How Did "Doughnut" Become "Donut?"


Apple pie claims to be the most American of all the baked confections but if you think really think about it, there’s a pretty strong argument to be made that the donut is, in fact, the more patriotic pastry. The exact origin of the donut is a hotly contested debate involving the French, the Chinese, the Latin Americas, the Russians, and the Dutch—all of whom claim to have created the precursor to what we now recognize as those deep-fried circles of sugary goodness. But really, where did the donut actually come from and how did “donut” oust “doughnut” as the dominant spelling of the word here in the U.S.?

A quick search through the Library of Congress’s newspaper archives reveals mentions of the Dutch “oliekoek” (oil cake) dating back to 1881, but the term, and references to other variations of sweetened, fried dough go back much, much further. In his book Glazed America: A History of the Doughnut, anthropologist Paul R. Mullins links the modern American donut to a 1669 Dutch recipe for “olie-koecken.”

As the Dutch migrated to the U.S. throughout the 19th century, many food historians reason in Glazed America, they brought along their recipes for oil cakes, dispersing them throughout local cultures they settled in. As similar as modern donuts may be to their Dutch ancestors, says Mullins, it isn’t fair to attribute the treat’s creation entirely to the Dutch.

“There’s not very good historical evidence for that,” Mullins told Fusion. “Every culture has fried dough. We often point to the Dutch reference as being the first popular reference, but there’s no good historical historical gun for its linkage to subsequent donuts.”

It’s a complicated piece of cuisine—it’s a little like documenting barbecue or pizza or pasta. They’re these incredibly flexible mediums that can fit into any local cuisine depending on what you have locally. — Paul R. Mullins

Regardless of where they came from, Americans across the country began developing an increasing appetite for “dough nuts” throughout the 19th century. Being fried rings of dough, the term “dough nut” makes sense. (Some theorize that the -nut in dough nut could be a reference to nuts as in “nuts and bolts,” but Mullins says there’s little etymological evidence substantiating that idea. According to the Oxford English Dictionary, though, references to pastries known as”nuts” date back to the late 18th century. In any case, the shortening of “doughnut” to “donut,” is a little more interesting, if difficult, to explain.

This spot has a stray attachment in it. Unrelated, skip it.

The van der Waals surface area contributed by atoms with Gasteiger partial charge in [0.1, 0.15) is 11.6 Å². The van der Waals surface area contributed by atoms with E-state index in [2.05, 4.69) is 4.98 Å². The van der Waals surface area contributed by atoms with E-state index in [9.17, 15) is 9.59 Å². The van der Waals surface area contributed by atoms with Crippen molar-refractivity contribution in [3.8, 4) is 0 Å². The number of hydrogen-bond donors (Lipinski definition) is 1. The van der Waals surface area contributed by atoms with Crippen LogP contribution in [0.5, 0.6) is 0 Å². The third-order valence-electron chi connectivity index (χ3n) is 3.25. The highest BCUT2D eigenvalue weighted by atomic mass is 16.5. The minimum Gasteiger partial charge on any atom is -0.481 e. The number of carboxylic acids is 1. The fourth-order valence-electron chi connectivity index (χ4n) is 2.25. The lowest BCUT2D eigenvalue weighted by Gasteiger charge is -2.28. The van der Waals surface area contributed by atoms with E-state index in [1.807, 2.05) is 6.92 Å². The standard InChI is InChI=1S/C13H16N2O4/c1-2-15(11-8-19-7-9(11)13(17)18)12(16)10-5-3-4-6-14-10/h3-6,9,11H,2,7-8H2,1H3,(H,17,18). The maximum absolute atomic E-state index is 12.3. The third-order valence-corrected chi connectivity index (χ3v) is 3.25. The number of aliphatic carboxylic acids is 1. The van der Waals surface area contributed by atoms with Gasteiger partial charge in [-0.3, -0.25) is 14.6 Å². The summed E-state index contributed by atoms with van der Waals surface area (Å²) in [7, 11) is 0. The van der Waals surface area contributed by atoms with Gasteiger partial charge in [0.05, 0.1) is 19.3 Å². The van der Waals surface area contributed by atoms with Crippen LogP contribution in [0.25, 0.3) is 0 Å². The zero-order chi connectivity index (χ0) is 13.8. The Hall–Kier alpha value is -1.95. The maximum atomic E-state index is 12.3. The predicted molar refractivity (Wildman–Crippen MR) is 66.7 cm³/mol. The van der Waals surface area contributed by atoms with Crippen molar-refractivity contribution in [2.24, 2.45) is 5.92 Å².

One of the first widely-seen usages of “donut” in a printed document can be found in George W. Peck’s Peck’s Bad Boy and his Pa, a children’s book published in 1900. In chapter 20, Bad Boy’s Pa expresses that “hadn’t got much appetite, and he would just drink a cup of coffee and eat a donut.”

There are a number of theories as to why “doughnut” was shortened to “donut,” but two stand out in particular for being weirdly economic: Mullins theorizes that as doughnut businesses proliferated in cities, shop owners opted to the “donut” spelling to save on the cost of advertising signage.

“When you buy neon signs you pay by the letter,” he told Fusion. “That’s not the whole answer but it’s definitely part of it.”

Another part of the answer may involve immigrants new to the country who wanted in on the economic opportunities that opening a donut shop could bring. In John T. Edge theorizes that the Display Doughnut Machine Corporation decided to shorten the pastry’s name in an effort to make it easier to pronounce for foreign entrepreneurs. The simpler spelling, Edge argues, could have made a stronger selling point for Display, who manufactured industrial donut making equipment.

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